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British antitrust watchdog says Facebook's owner must sell Giphy

"Both consumers and Giphy are better off with the support of our infrastructure, talent and resources," Meta said in response to the order Tuesday.

British antitrust watchdog says Facebook's owner must sell Giphy
Meta completed the acquisition of Giphy 18 months ago, but has been required to hold it as a separate business since June 2020 pending the outcome of the investigation. File Photo by Gian Ehrenzeller/EPA-EFE

Nov. 30 (UPI) -- Britain's antitrust watchdog on Tuesday blocked Facebook's parent company from owning the GIF-sharing platform Giphy, saying that the acquisition would give the platform too much social media power and stifle competition.

The Competition and Markets Authority ordered Meta to sell Giphy following a lengthy investigation.

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CMA said Meta's acquisition may affect both the supply of display advertising in Britain and social media services worldwide.

"By requiring Facebook to sell Giphy, we are protecting millions of social media users and promoting competition and innovation in digital advertising," Stuart McIntosh, head of the independent inquiry group that conducted the investigation, said in a statement.

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The watchdog said the Giphy acquisition would reduce competition by removing the GIF sharing platform as a potential challenger in the display advertising market.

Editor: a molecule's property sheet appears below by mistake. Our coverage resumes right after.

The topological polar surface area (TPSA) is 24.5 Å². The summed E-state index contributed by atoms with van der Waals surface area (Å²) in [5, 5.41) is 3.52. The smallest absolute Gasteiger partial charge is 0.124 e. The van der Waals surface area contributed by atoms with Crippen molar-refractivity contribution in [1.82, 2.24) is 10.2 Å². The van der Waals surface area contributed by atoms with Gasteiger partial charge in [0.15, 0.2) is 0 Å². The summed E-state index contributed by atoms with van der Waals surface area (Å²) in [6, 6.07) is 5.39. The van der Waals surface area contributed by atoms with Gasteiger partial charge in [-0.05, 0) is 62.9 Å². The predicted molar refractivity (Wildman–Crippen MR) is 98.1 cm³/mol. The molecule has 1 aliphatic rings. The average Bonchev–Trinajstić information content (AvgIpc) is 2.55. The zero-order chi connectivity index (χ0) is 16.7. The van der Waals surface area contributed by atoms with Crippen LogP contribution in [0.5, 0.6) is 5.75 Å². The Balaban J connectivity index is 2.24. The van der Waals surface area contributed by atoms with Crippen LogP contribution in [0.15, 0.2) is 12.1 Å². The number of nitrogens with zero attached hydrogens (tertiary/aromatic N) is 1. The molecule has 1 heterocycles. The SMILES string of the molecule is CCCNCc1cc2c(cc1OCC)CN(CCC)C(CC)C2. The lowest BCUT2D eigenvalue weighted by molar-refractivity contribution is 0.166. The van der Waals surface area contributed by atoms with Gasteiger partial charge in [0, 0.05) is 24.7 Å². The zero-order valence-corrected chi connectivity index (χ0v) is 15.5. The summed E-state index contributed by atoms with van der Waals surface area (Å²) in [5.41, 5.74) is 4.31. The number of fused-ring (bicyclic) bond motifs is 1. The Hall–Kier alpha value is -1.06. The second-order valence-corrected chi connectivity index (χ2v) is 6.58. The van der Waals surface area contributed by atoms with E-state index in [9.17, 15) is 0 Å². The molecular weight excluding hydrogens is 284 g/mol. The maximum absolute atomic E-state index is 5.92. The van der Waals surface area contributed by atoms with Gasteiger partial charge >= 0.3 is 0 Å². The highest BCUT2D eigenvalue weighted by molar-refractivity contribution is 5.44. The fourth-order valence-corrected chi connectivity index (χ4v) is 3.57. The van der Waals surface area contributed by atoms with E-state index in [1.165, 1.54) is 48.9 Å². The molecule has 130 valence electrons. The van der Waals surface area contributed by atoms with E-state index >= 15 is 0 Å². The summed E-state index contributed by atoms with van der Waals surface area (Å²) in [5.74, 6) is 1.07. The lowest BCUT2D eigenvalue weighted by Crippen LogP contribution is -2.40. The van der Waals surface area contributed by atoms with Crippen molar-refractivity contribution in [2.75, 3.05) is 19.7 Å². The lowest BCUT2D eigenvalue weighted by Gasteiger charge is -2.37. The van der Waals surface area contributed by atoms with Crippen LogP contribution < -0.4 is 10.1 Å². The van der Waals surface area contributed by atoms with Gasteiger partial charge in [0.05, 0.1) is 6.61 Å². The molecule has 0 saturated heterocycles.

Meta completed the acquisition of Giphy 18 months ago, but has been required to hold it as a separate business since June 2020 pending the outcome of the investigation.

The CMA concluded that allowing Meta to keep Giphy would deny other platforms access to it and drive more traffic to other Meta-owned sites. WhatsApp, Instagram and Facebook already account for 73% of user time spent on social media in Britain, it noted.

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The CMA found that prior to the acquisition, Giphy launched innovative advertising services that were expanding to countries outside the United States. But Meta has since ended those services and, thus, restricted competition, the watchdog found.

The CMA fined Meta more than $57 million last month for violating an enforcement order during its investigation into the Giphy merger.

Meta responded to the order on Tuesday by saying that it's reviewing all possible options to move forward with its purchase of Giphy.

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"We disagree with this decision," a Meta spokesperson said in an emailed statement to UPI. "Both consumers and Giphy are better off with the support of our infrastructure, talent and resources.

"Together, Meta and Giphy would enhance Giphy's product for the millions of people, businesses, developers and [app] partners in the U.K. and around the world who use Giphy every day, providing more choices for everyone."

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